I was born in 1949, in a small village called Mbiruri, and the nearest town was Runyenjes. I was born during a very, very difficult time. When I was about four years old, there was a State of Emergency. In 1950, there was a lot of agitation for independence. The British began what was called ‘The Scorched Earth Policy’.
We were completely cut off and we had no communication even with our wives or our children or even with our sympathisers anywhere.
So that is the kind of conditions I grew up in; no food, no medical care, no peace. My people were denigrated, they were insulted, when you said that you are Muembu, people thought that you are nothing, you are inconsequential. In fact, that is one of the reasons why I worked very hard so that the Embu people could be known in Kenya. Especially those days, there was this nonsense of referring to some people in diminutive terms. So if you are a Taita, you are called ‘Kamutaita’. Even if you are a six-footer, a ‘Kamutaita’, ‘Kamujaluo’ — very insolent terms.
On April 24, 1954, about 25,000 British soldiers surrounded Nairobi. They had megaphones telling all men to come out of their houses with whatever you could carry. If you are a Kikuyu, Embu, or Meru, you were beaten because you had to show your papers. You were beaten and taken to detention; Lang’ata, Manyani, Hola and wherever. If you were a Luo, Kamba or any other tribe you were released and told to go back home. And that was the beginning of the torture of anybody who was suspected of being Mau Mau.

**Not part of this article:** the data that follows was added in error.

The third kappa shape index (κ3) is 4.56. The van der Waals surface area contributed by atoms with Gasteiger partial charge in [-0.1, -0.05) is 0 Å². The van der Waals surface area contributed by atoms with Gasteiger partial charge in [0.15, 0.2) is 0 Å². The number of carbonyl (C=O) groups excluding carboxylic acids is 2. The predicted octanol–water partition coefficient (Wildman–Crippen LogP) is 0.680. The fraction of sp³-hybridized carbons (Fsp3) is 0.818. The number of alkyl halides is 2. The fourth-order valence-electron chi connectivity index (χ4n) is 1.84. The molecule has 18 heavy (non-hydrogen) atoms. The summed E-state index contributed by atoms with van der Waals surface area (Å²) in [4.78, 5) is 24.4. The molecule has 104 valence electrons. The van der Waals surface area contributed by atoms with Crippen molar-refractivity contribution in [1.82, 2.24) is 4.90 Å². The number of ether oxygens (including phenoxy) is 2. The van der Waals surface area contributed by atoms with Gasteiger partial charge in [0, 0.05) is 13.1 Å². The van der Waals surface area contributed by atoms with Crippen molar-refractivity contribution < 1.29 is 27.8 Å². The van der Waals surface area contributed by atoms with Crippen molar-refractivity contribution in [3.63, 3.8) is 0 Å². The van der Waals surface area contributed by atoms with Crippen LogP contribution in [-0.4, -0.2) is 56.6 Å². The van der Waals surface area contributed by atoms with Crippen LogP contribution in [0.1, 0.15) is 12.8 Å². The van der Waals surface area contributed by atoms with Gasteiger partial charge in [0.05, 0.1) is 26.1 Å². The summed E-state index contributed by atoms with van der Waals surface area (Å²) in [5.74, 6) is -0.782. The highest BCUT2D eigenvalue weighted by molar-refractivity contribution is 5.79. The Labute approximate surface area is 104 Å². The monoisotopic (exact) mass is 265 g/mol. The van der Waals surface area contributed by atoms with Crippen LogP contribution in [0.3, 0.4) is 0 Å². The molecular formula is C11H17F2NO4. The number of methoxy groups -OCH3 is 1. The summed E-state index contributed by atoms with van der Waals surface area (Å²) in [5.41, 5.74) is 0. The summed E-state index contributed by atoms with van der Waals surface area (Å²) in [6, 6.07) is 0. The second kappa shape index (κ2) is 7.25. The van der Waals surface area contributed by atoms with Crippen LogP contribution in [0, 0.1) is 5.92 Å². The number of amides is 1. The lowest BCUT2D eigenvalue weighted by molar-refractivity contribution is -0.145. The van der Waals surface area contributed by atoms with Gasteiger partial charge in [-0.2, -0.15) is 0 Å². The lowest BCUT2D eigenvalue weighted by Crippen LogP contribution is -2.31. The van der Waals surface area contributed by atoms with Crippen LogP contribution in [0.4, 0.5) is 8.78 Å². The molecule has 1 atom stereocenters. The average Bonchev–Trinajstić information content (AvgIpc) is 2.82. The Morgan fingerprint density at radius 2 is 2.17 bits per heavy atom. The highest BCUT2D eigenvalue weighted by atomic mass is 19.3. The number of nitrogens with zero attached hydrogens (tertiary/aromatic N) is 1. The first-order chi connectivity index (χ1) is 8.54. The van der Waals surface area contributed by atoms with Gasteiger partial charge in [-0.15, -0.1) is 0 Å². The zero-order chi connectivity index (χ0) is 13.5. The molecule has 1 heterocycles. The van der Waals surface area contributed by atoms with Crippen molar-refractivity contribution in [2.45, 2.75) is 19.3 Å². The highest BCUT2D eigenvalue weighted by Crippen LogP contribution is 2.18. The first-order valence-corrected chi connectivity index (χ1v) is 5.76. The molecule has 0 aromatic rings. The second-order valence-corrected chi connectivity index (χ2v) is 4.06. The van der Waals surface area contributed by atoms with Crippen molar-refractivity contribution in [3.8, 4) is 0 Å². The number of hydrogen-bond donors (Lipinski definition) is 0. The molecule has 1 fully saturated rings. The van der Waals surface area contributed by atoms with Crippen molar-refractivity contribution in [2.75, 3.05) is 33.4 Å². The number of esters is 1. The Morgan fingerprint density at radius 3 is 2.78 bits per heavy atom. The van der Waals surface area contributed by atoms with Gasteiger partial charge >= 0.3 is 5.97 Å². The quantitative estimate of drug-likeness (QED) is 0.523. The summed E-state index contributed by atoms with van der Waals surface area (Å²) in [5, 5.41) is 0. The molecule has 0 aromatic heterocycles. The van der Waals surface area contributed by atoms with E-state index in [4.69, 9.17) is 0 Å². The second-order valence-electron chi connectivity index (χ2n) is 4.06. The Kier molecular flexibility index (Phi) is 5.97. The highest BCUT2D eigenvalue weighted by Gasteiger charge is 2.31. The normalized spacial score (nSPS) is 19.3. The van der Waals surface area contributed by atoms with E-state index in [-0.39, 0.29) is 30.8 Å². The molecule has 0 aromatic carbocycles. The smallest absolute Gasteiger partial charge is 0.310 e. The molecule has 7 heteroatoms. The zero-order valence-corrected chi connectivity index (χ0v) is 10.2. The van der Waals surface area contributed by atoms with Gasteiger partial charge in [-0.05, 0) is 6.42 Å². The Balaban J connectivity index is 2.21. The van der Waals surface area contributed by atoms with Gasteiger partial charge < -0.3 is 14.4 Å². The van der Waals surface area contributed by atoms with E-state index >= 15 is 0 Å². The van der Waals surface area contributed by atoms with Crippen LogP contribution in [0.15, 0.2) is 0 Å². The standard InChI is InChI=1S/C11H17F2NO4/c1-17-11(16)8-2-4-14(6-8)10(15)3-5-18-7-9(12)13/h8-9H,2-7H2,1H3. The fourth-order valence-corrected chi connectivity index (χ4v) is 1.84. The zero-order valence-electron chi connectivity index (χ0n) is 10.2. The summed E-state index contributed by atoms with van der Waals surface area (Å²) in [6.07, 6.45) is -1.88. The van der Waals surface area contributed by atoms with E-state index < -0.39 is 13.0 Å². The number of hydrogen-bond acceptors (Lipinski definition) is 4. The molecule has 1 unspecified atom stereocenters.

And, in any case, being a Kikuyu man, an Embu man, a Meru man, you are a Mau Mau automatically, either an active one or a passive one, but you were Mau Mau; that was the label — you were Mau Mau. And they suffered; many of them were killed.
Others were castrated, beaten to death, they were maimed, and others went mad. Even some people, up to now, they are nursing those scars.
People wanted independence and they turned violent. Why they turned violent is because during the Second World War, which began in 1939, many Kenyans went to fight in Burma; they went to fight in Malay, which by then was called Malaysia, they went to fight in North Africa; now that one opened their eyes. You know before that, not many people had seen a dead European; not many people had seen European prostitutes; not many people had seen Europeans who were sick; not many people had seen mad Europeans. They had not seen their beggars. Now when they went to join them in all those areas, they found that Europeans could also die. Some of them were screaming because of shell-shock. They realised that the only way to get Europeans out of Kenya was to terrorise them. So people started ganging up, taking oaths, going to the forest and fighting.
Around 1955, when I was six years old, I started hearing about people like Jomo Kenyatta, Daniel arap Moi, Oginga Odinga, but Kenyatta was special. Not many people knew when he was born. Not many people knew his classmates. Not many people knew where he went to school.
All that they knew is that he was a tough man who had gone to Britain, he had gone to Russia and he knew psychology and he could read people’s minds. There was even a myth that he had a hairy tongue.